Sustaining Digital Resources: new Funders Preface version

A new version of Sustaining Digital Resources is now available with a revised Executive Summary to give a more nuanced interpretation of the findings for funders, as well as a succinct listing of ‘key findings’ and ‘factors influencing sustainability’, which are particularly pertinent to those working in funding bodies. Read on to find out more and download the revised edition.

In July 2009, ‘Sustaining Digital Resources’ (Ithaka S+R  and the JISC-led Strategic Content Alliance) was launched. The initial report investigated how, as institutional budgets tighten, will digital resources be able to continue to survive and thrive. The study illustrated the varied and creative ways in which leaders of digital initiatives, particularly those developed in the higher education and cultural heritage sectors, are managing to identify sources of support and generate revenue by following the activities of 12 digital resource projects.

However, this issue has many stakeholders, from the scholars and other content experts who devote time and energy to creating digital materials, to the host institutions, to the funding bodies themselves who finance the start-up phase. For the government agencies and private foundations that devote millions to the creation of new resources, the question is especially acute: funders want their investments to lead to long-term positive impacts, and digital resources require a level of ongoing care, development and enhancement that few funders can or want to support indefinitely.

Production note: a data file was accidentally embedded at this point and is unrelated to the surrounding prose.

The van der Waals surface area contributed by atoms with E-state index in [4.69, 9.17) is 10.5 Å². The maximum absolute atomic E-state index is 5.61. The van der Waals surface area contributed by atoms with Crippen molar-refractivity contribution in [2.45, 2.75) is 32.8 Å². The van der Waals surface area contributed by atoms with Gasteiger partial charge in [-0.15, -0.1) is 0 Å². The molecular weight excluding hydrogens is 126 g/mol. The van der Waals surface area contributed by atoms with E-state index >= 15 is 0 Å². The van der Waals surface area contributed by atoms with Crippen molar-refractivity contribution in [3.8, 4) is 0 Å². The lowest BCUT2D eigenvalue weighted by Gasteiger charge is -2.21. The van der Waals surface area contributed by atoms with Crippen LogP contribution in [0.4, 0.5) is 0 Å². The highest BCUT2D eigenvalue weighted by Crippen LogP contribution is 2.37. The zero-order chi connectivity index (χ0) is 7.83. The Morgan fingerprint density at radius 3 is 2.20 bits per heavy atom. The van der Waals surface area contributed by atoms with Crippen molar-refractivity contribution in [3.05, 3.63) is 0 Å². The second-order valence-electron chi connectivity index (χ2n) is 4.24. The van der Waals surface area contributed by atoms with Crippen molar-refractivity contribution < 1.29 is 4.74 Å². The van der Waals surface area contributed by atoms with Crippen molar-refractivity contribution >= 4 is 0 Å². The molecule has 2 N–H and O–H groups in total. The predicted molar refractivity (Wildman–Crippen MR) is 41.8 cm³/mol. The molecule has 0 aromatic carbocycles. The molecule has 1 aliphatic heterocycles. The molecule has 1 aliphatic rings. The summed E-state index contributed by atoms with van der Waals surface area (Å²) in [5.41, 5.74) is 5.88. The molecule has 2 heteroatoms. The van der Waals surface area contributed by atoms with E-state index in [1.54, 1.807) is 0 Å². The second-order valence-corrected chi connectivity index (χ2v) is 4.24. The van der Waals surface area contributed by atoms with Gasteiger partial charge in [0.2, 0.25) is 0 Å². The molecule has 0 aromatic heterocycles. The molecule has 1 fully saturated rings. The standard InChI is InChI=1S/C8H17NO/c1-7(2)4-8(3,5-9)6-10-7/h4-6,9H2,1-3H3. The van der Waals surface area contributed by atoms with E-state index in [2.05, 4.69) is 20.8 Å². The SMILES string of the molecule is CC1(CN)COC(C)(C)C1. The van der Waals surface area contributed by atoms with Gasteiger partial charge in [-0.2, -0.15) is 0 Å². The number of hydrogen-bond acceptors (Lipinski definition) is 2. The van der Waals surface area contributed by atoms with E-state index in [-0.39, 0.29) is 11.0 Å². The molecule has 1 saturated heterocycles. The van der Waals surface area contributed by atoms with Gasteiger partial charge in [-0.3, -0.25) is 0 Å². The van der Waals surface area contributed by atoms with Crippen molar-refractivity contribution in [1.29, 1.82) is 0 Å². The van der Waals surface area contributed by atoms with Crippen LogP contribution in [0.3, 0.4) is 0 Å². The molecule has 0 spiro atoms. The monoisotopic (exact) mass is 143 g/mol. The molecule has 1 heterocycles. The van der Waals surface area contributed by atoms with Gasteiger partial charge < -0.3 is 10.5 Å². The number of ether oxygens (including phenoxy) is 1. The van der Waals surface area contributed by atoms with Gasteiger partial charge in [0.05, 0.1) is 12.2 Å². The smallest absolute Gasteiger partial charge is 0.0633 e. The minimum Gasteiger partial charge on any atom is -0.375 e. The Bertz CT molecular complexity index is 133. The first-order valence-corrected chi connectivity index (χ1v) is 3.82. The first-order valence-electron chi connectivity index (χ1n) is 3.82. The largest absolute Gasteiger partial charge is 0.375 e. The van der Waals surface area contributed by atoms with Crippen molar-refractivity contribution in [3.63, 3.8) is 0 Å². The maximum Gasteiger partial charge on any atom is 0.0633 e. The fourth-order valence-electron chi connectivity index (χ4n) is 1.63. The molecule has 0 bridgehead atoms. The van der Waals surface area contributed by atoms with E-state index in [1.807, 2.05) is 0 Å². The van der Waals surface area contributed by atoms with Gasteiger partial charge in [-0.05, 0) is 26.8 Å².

Therefore,  Ithaka S+R and the Strategic Content Alliance, have re-written the original Executive Summary to give a more nuanced interpretation, as well as a succinct listing of ‘key findings’ and ‘factors influencing sustainability’, which are particularly pertinent to those working in funding bodies:

Sustaining Digital Resource: Funders preface

While each project will still need to determine the best combination of revenue sources and cost-management measures based on its mission, history and environment, it seems clear that projects that focus on the value of their content to end-users and the strength of their financial model are best-positioned for long-term health.

This work is part of a long term examination into the sustainability of digital content, supported by the JISC-led Strategic Content Alliance in the UK, and builds upon the 2008 Ithaka Report, Sustainability and Online Revenue Models for Online Academic Resources.